Kevin Rose used to have the hottest startup around, Digg, and after SXSW he and the team noticed just how much fresh media attention the Twitter guys had and certainly wanted to be back in the spotlight as well. Because Twitter (and Pownce) have 0 cost-of-entry as far as technical development is concerned, he and his team could take a little time away from Digg and pop-off a Twitter-type web app with little effort expended. Now, he’s not only taking away some users from Twitter he’s taking away the spotlight, and I think that matters to him more than his userbase ever could.

  • RMNL

    This is were standards would be helpful. One protocol, different interfaces. You choose which one you like most, but you can still see your friends that use another.

  • Derek van Vliet

    Speaking as a member of a startup, I can say the redundancy is not necessarily intentional. Sometimes it seems like there are so few new ideas out there and so many people working on them. The odds of someone else working on the same idea you are is actually pretty good, because of how easy it is to develop products such as these. And if you see someone launch a product similar to yours, you are not necessarily going to drop what you’re working tirelessly on.
    Startups that develop with interoperability in mind help to reduce the redundancy. Make your data portable so users can pick up and go. Focus on your features and it will force your competition to do likewise.

  • Hashim

    Thank goodness email is an open network!

  • Chris Duffy

    The internet is my social network.

  • Michael Jensen

    I really don’t think it’s that bad. In the end the “best” one wins, it just takes a while. The others will die. First to market often gets the advantage, but unless they impress their users, they will go somewhere else. Think about when the Facebook API came out, everyone in SEO surged to Facebook (who hadn’t already been there). Facebook was an early player, and they differentiated themselves with an awesome platform.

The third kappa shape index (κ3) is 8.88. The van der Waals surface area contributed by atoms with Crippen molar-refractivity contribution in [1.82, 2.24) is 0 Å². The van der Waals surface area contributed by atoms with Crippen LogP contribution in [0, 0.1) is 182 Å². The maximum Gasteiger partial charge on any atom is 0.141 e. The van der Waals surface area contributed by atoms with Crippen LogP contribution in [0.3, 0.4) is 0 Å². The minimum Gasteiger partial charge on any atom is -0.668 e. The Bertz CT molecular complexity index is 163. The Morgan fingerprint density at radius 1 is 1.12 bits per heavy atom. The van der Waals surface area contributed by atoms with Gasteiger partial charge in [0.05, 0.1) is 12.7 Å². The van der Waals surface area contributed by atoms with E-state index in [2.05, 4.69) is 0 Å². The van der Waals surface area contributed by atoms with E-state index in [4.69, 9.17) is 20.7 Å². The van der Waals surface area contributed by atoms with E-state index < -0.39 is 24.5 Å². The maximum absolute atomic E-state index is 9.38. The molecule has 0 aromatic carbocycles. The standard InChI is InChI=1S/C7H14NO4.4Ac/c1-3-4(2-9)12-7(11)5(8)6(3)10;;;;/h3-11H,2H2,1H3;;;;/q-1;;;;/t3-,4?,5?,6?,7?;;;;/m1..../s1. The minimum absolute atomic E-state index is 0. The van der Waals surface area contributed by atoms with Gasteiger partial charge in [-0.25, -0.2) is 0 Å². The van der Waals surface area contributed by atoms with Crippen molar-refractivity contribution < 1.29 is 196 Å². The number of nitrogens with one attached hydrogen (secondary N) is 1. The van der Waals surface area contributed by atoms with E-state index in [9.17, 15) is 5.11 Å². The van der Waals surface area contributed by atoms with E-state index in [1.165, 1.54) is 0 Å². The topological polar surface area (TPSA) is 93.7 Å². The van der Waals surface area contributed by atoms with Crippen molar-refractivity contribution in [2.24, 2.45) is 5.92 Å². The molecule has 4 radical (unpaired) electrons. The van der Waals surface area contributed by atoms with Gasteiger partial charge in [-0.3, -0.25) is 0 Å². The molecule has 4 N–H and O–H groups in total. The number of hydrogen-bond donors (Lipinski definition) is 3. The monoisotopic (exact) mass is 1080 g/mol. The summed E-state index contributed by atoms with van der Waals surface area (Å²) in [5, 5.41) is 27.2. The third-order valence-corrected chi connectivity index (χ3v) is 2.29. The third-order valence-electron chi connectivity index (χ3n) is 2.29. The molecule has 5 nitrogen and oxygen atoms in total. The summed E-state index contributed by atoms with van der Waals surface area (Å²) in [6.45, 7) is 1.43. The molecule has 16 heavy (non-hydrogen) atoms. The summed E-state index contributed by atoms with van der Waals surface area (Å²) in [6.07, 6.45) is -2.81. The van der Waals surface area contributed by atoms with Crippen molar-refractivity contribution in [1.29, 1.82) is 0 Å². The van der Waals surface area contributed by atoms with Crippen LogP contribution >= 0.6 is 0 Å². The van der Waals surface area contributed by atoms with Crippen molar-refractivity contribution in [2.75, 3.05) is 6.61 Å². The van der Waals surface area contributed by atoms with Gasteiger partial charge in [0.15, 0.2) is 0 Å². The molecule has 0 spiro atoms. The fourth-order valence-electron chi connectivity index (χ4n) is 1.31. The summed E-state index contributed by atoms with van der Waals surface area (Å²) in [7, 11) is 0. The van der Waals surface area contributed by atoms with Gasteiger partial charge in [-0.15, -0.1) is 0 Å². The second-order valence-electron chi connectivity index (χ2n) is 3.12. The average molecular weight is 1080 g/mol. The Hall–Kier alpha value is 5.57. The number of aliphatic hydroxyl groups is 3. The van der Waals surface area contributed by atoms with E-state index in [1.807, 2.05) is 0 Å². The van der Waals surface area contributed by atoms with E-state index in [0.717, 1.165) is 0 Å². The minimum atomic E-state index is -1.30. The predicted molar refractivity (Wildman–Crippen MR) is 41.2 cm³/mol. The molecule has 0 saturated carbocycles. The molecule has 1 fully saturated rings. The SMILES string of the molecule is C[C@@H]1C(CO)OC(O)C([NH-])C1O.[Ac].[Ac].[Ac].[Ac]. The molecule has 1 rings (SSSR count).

Sometimes the difference between the startups seems small, but small things end up being huge differences, and those differences is what attracts passion and word of mouth.

  • Vancouver Island Daryl

    Your missing good for SEO, the more locations to link to your site, the higher your link count potential will be.

  • Andrew Johnson

    Despite all of the money start ups gobble up, most of these sites are easily and cheaply duplicated. 10 years into the web people are still launching new dating sites.
    What is more important here is a site’s traffic volume. Most users only know of and remember a handful of sites. Marketers are going to get the majority of their traffic from sites that actually have a strong userbase. As for the startups, there is no reason they shouldn’t be able to try to compete. Even being #5 in a “hot” market can lead to a nice 7 or 8 figure payday.

  • Scot Wilcox

    Excellent post. I liked it so much, I featured it my own company’s news blog.
    It’s not just that the services themselves are so similar, you’re right on the mark about the publicity. Yes, sometimes something actually *is* “new” or “innovative,” but 9 times out of 10, it’s variations on a theme. Those variations are what the announcements should highlight, or we’ll all just dismiss them as more of the same ole, same ole. It wears you out reading near-identical sentences in 20 different press releases!

  • Anthony

    It’s not far fetched at all to argue that when combined they would provide better value to everyone. It would be a logical and smart move. Even so I just don’t see it actually happening. You’d be asking the founders of each to check a lot of ambition and ego at the door for it to work. The way I’ve seen it in low start-ups people will only explore that option when numbers start to decline or funds get tight.